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I have a following scenario. Several threads are waiting on the same condition. And when are notified, all should stop waiting, change flag and return object:

 public Object getObject(){
    lock.lock();
    try {
        while (check)){
            condition.await();
        }

        return returnObjectAndSetCheckToFalse();
    } finally {
        lock.unlock();
    }
}

however this code does not work, since faster thread could change check flag to false, and second slower thread will block again. It is possible to have a logic that both waiting threads will be awaken, they both will set check flag to false, and return object? Or maybe it is contradictory?

The easiest way would be to change wait to if statement, however this would be vulnerable to spurious wakeup.

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Lateral suggestion: look at java.util.concurrent and use an appropriate higher-level construct. –  millimoose Sep 26 '13 at 13:20
    
I was thinking about using future, but the implementation would require such code anyway. –  gomul Sep 26 '13 at 13:20
    
How so? Having all the threads wait on the same Future seems like it'd be sufficient. (It's hard to tell since you haven't shown a use case.) You might have to restructure your code a bit so the data-flow is based on "pulling" objects from producers into consumers, but that's generally a good idea anyway. –  millimoose Sep 26 '13 at 13:21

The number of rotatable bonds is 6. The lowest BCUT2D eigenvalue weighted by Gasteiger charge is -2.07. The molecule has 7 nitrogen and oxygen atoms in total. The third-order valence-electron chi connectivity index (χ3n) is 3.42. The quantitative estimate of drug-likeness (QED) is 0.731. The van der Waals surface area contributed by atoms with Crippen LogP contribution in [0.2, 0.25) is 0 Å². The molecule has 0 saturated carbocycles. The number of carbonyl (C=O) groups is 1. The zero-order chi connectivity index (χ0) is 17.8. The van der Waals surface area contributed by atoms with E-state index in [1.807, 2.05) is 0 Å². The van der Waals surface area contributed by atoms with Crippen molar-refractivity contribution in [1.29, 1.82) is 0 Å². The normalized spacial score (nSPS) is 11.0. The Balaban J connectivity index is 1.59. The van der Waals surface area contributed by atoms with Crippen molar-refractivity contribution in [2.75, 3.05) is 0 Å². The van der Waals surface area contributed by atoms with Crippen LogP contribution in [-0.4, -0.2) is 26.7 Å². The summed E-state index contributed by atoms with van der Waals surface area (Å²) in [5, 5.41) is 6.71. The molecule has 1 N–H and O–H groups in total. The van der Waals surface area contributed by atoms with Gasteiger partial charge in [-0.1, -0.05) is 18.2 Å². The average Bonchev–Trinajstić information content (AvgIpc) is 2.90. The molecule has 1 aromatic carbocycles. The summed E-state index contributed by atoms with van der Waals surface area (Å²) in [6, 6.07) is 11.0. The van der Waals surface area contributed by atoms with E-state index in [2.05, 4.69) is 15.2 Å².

code in future would be almost the same. check will be an Future.isDone() - but with negation. whereas return and set will return and set done value to true. –  gomul Sep 26 '13 at 13:26
1  
What exactly do you want to achieve? –  axtavt Sep 26 '13 at 13:31

5 Answers 5

up vote 1 down vote accepted

As I understand you need to return from the method body in all threads if your condition.await() returns. This ugly solution should help although I think there's a better way to solve this:

public Object getObject() {
  lock.lock();
  try {
    int localstate = this.state;

    while (check && localstate == this.state)) {
      condition.await(); // all threads that are waiting here have the same state
    }

    if (!check) {
      this.state++; // first thread will change state thus making other threads ignore the 'check' value
    }

    return returnObjectAndSetCheckToFalse();
  } finally {
    lock.unlock();
  }
}
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well, apears that it might actually solve my problem. state is atomicInt/Long ofc. –  gomul Sep 26 '13 at 15:18
1  
int is sufficient if state has read/write access between locks. –  rwiatr Sep 26 '13 at 15:22

You could use CountDownLatch or a CyclicBarrier.

Using a Future is also a possibility, a FutureTask to be more specific. It has a conveniance method get() which can be used to block code execution until the Future has completed its job, thus fulfilling your requirements.

You could also implement your own Barrier which would do wait() in a loop until a certain condition has been met. Fulfilling that condition would trigger notifyAll(), loop would finish and all threads could continue. But that would be reinventing the wheel.

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Why would you need FutureTask? ExecutorService.submit() will create it for you anyway, and all the methods you need are exposed over the Future interface. –  millimoose Sep 26 '13 at 13:42
    
@millimoose who said anything about ExecutorService? FutureTask is a class, not an interface; it has all the necessary code to what OP wanted (protected done() and public get()). –  Dariusz Sep 26 '13 at 18:07

What I think is you're trying to achieve, done using Futures: